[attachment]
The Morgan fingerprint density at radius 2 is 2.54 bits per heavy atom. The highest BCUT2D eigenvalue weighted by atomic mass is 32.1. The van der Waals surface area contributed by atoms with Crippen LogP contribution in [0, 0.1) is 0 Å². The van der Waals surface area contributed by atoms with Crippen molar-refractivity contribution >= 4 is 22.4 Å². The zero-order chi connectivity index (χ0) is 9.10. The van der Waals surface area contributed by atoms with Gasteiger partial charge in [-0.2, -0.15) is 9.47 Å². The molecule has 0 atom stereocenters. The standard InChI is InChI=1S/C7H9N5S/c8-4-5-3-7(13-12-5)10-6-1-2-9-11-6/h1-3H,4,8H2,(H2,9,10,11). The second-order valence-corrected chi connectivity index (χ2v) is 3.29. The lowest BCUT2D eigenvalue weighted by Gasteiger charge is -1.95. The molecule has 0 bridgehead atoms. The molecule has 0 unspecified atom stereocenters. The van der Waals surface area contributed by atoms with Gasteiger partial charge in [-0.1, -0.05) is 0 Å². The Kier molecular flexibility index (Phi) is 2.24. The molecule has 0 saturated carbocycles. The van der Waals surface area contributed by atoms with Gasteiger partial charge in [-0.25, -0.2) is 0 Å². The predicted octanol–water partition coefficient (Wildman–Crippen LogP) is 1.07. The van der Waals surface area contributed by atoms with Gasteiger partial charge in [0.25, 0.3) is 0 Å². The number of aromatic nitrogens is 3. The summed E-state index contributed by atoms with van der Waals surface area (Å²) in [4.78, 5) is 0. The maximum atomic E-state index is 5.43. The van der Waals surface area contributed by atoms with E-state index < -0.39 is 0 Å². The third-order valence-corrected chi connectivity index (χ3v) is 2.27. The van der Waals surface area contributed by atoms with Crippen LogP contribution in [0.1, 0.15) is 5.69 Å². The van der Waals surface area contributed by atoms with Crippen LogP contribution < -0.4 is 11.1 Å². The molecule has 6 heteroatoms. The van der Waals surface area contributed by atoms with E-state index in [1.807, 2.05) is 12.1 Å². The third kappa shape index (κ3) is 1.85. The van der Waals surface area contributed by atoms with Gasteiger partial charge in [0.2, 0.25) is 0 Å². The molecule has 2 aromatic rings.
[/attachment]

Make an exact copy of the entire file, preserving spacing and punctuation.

The Morgan fingerprint density at radius 2 is 2.54 bits per heavy atom. The highest BCUT2D eigenvalue weighted by atomic mass is 32.1. The van der Waals surface area contributed by atoms with Crippen LogP contribution in [0, 0.1) is 0 Å². The van der Waals surface area contributed by atoms with Crippen molar-refractivity contribution >= 4 is 22.4 Å². The zero-order chi connectivity index (χ0) is 9.10. The van der Waals surface area contributed by atoms with Gasteiger partial charge in [-0.2, -0.15) is 9.47 Å². The molecule has 0 atom stereocenters. The standard InChI is InChI=1S/C7H9N5S/c8-4-5-3-7(13-12-5)10-6-1-2-9-11-6/h1-3H,4,8H2,(H2,9,10,11). The second-order valence-corrected chi connectivity index (χ2v) is 3.29. The lowest BCUT2D eigenvalue weighted by Gasteiger charge is -1.95. The molecule has 0 bridgehead atoms. The molecule has 0 unspecified atom stereocenters. The van der Waals surface area contributed by atoms with Gasteiger partial charge in [-0.1, -0.05) is 0 Å². The Kier molecular flexibility index (Phi) is 2.24. The molecule has 0 saturated carbocycles. The van der Waals surface area contributed by atoms with Gasteiger partial charge in [-0.25, -0.2) is 0 Å². The predicted octanol–water partition coefficient (Wildman–Crippen LogP) is 1.07. The van der Waals surface area contributed by atoms with Gasteiger partial charge in [0.25, 0.3) is 0 Å². The number of aromatic nitrogens is 3. The summed E-state index contributed by atoms with van der Waals surface area (Å²) in [4.78, 5) is 0. The maximum atomic E-state index is 5.43. The van der Waals surface area contributed by atoms with E-state index < -0.39 is 0 Å². The third-order valence-corrected chi connectivity index (χ3v) is 2.27. The van der Waals surface area contributed by atoms with Crippen LogP contribution in [0.1, 0.15) is 5.69 Å². The van der Waals surface area contributed by atoms with Crippen LogP contribution < -0.4 is 11.1 Å². The molecule has 6 heteroatoms. The van der Waals surface area contributed by atoms with E-state index in [1.807, 2.05) is 12.1 Å². The third kappa shape index (κ3) is 1.85. The van der Waals surface area contributed by atoms with Gasteiger partial charge in [0.2, 0.25) is 0 Å². The molecule has 2 aromatic rings.